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When my husband and I came back together you can imagine there were some adjustments to be made. After all, the children were used to dealing with two different homes with two different sets of rules. And the fact that we were apart for more than two years, it would take some time to get back into our own roles.
Life was wonderful for the first couple months, but then old habits started creeping in. We decided the best thing to do was to seek help from our Preacher. I am bringing all this up because what we learned at our meeting was very helpful.
So on to the 4 rules of communication
# 1 Be Honest:
God’s Words tells us to put away lying and to speak truth and not only to speak truth but to speak it in love! Ephesians 4:15 says, “But speaking the truth in love, may grow up into him in all things, which is the head, even Christ.” We are to speak with the right spirit, the spirit of love, not mean or with a harsh spirit. When we are speaking to another person, whether it is your spouse, child, or friend, we need to listen to ourselves, not just the words, but the tone and level of volume and ask ourselves, “Would we hear Jesus speaking this way?”
Speaking truth also includes not hiding problems. If there is something wrong and your spouse asks you what’s wrong, you can’t say nothing or give him/her the silent treatment. You can’t be honest without speaking.
Now I know that right away is NOT always the opportune time to discuss the issue at hand. But a kind “I need a little time to myself right now” would help a whole lot more than going in both barrels loaded or just being silent.
#2 Keep Current:
Ephesians 4:26-27 tells us, “Be ye angry, and sin not: let not the sun go down upon your wrath: Neither give place to the devil.” God’s Word tells us that we are not to be angry overnight. If we hold onto our anger we give Satan an opportunity to divide us. Not dealing with anger produces resentment, hatred, and bitterness. This is exactly what the devil wants!
Each day’s problems need to be dealt with that day. Matthew 6:34 says, “Take therefore no thought for the morrow: for the morrow shall take thought for the things of itself. Sufficient unto the day is the evil thereof.”
Sometimes issues might arise late in the evening and if you see that you aren’t going to come to a mutual agreement you should call a truce. No kidding! Don’t go to bed mad, but realize that some sleep might actually help the situation. Then you can approach the issue rested and maybe with a more clear head.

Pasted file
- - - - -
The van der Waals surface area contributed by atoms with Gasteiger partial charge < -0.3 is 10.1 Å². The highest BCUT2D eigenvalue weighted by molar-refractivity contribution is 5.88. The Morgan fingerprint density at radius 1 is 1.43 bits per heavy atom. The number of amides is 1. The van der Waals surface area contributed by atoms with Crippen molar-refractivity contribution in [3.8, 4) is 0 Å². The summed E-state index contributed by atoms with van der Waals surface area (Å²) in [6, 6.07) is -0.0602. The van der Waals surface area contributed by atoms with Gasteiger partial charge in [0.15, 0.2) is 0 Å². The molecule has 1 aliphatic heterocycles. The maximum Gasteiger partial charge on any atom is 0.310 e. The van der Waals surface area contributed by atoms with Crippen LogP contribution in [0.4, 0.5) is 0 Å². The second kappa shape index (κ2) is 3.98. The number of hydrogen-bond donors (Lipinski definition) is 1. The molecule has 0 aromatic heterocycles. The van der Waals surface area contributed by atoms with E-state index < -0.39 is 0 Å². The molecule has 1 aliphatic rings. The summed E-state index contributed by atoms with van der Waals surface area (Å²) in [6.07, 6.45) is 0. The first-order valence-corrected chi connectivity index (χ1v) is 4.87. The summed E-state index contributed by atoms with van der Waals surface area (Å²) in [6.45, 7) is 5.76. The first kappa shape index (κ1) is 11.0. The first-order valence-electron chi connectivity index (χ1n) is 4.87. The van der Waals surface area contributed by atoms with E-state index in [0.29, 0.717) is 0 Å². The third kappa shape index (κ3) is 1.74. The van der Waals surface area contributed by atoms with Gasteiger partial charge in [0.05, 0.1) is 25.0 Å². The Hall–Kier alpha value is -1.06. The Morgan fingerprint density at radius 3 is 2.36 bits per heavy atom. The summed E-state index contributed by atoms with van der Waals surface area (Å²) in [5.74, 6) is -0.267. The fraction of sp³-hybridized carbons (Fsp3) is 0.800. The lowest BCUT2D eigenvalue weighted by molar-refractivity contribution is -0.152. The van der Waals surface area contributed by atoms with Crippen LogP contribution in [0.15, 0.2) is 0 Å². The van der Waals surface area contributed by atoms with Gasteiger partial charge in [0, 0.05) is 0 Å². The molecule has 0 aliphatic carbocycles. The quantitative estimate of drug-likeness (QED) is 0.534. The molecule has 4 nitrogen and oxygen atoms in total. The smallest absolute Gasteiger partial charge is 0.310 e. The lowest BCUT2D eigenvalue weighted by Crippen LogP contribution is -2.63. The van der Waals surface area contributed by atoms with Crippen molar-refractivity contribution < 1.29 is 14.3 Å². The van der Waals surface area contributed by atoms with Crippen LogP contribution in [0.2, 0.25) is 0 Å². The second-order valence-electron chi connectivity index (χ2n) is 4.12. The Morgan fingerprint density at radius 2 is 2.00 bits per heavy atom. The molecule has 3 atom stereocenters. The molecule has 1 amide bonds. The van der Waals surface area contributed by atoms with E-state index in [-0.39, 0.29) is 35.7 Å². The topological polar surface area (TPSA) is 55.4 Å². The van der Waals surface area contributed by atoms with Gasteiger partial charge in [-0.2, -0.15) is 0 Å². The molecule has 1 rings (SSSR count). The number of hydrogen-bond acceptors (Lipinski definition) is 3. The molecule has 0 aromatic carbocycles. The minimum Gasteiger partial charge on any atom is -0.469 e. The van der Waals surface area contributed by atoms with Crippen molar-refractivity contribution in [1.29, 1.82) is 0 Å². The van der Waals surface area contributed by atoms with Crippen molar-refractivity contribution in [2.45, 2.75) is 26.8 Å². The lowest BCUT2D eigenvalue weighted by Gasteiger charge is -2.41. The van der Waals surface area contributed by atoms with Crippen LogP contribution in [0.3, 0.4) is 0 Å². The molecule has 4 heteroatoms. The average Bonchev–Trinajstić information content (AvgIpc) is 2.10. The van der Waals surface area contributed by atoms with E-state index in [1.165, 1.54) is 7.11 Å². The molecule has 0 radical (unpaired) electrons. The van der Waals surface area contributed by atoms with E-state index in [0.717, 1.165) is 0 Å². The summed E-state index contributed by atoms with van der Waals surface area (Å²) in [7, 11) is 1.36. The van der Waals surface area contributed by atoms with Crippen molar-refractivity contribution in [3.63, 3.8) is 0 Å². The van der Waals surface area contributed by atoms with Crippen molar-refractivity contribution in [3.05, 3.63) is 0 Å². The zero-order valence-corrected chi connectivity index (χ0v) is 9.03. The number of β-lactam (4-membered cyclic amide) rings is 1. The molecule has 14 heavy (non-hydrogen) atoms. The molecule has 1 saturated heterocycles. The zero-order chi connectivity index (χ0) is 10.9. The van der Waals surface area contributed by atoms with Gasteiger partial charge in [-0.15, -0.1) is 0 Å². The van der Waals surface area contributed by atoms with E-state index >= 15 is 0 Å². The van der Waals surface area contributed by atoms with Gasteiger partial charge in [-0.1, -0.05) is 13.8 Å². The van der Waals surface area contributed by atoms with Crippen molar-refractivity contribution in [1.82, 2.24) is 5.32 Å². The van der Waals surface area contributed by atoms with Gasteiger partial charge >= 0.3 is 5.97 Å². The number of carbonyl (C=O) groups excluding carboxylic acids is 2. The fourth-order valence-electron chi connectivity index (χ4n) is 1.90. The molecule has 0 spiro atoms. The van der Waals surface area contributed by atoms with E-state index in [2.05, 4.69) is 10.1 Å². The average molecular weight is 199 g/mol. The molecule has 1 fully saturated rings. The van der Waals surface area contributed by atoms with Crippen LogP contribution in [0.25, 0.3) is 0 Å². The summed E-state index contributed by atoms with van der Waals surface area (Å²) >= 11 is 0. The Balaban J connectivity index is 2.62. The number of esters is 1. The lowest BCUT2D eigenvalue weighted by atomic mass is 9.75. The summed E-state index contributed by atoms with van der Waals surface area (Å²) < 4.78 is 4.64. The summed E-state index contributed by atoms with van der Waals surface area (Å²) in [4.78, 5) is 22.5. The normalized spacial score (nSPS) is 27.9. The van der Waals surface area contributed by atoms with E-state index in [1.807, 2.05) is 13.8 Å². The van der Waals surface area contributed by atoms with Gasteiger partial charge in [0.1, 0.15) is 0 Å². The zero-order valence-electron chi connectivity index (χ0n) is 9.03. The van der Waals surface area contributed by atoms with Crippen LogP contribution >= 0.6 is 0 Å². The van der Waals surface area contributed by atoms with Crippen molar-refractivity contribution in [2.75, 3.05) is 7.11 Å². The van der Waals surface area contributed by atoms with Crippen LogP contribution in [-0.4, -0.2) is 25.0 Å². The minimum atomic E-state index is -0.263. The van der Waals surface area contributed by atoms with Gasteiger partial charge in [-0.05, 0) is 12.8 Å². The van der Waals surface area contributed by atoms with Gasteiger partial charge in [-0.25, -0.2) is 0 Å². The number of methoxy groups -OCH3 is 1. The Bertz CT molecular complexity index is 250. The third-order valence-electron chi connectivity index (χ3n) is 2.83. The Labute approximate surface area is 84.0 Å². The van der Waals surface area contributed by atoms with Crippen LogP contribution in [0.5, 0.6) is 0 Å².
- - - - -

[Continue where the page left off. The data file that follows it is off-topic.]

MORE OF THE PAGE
#3 Attack the Problem, Not the Person:
God’s Word tells us in Ephesians 4:29, “Let no corrupt communication proceed out of your mouth, but that which is good to the use of edifying, that it may minister grace unto the hearers.” Attacking the person involves using hurtful, cutting words and attacking their character or “putting them down”. This is the opposite of what God instructs us to do. Attacking the problem means to talk about what the person has said or done. The goal is to solve the problem. I’ve also come to realize that starting sentences with “I” rather than “you” also help prevent blaming and attacking the other person.
#4 Act! Don’t React!:
God’s Word tells us in Ephesians 4:31-32. “Let all bitterness, and wrath, and anger, and clamour, and evil speaking, be put away from you, with all malice: And be ye kind one to another, tenderhearted, forgiving one another, even as God for Christ’s sake hath forgiven you.” In these verses we see what Preacher calls the “hurtful six“:
- Bitterness – anger, resentment
- Wrath – extreme anger
- Anger – hostility
- Clamour – shout loudly and insistently
- Evil Speaking – slander, detraction, speak injuriously
- Malice – Intention to do evil
To react is to respond to disagreeable things done to us with anger, bitterness, or resentment. Arguments occur when someone reacts.
And the “helpful three“:
- Kind – loving
- Tenderhearted – gentle
- Forgiving – graciously to restore one to another
Jeremiah 31:34 says, “I will forgive their iniquity, and I will remember their sin no more.” We must act in love, kindness, and forgiveness. To forgive means we won’t bring it up again to the other person involved, yourself, others, or even God.
These experiences are lessons to learn from not something to draw on. And no matter how irresponsible the other person is, we must act biblically!
I hope you find this helpful and encouraging.